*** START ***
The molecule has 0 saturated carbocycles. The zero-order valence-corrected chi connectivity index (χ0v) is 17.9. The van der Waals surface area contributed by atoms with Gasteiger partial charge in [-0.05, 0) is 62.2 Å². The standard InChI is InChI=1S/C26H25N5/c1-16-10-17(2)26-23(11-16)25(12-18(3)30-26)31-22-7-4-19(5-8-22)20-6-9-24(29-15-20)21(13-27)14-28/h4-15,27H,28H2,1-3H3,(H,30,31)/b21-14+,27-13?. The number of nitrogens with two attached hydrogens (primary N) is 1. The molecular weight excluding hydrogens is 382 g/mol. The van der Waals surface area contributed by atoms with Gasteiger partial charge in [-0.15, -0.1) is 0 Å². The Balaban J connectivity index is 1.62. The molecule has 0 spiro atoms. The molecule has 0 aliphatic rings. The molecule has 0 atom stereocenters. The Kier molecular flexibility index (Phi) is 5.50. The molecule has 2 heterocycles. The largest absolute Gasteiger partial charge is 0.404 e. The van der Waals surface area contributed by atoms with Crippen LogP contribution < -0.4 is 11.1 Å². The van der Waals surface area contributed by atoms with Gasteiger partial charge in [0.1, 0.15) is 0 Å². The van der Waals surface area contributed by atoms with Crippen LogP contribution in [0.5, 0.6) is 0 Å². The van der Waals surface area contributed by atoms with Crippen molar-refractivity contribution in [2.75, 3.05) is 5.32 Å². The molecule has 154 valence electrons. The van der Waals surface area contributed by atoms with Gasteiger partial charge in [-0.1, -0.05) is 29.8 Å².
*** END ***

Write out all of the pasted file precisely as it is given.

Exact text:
The molecule has 0 saturated carbocycles. The zero-order valence-corrected chi connectivity index (χ0v) is 17.9. The van der Waals surface area contributed by atoms with Gasteiger partial charge in [-0.05, 0) is 62.2 Å². The standard InChI is InChI=1S/C26H25N5/c1-16-10-17(2)26-23(11-16)25(12-18(3)30-26)31-22-7-4-19(5-8-22)20-6-9-24(29-15-20)21(13-27)14-28/h4-15,27H,28H2,1-3H3,(H,30,31)/b21-14+,27-13?. The number of nitrogens with two attached hydrogens (primary N) is 1. The molecular weight excluding hydrogens is 382 g/mol. The van der Waals surface area contributed by atoms with Gasteiger partial charge in [-0.15, -0.1) is 0 Å². The Balaban J connectivity index is 1.62. The molecule has 0 spiro atoms. The molecule has 0 aliphatic rings. The molecule has 0 atom stereocenters. The Kier molecular flexibility index (Phi) is 5.50. The molecule has 2 heterocycles. The largest absolute Gasteiger partial charge is 0.404 e. The van der Waals surface area contributed by atoms with Crippen LogP contribution < -0.4 is 11.1 Å². The van der Waals surface area contributed by atoms with Gasteiger partial charge in [0.1, 0.15) is 0 Å². The van der Waals surface area contributed by atoms with Crippen LogP contribution in [0.5, 0.6) is 0 Å². The van der Waals surface area contributed by atoms with Crippen molar-refractivity contribution in [2.75, 3.05) is 5.32 Å². The molecule has 154 valence electrons. The van der Waals surface area contributed by atoms with Gasteiger partial charge in [-0.1, -0.05) is 29.8 Å².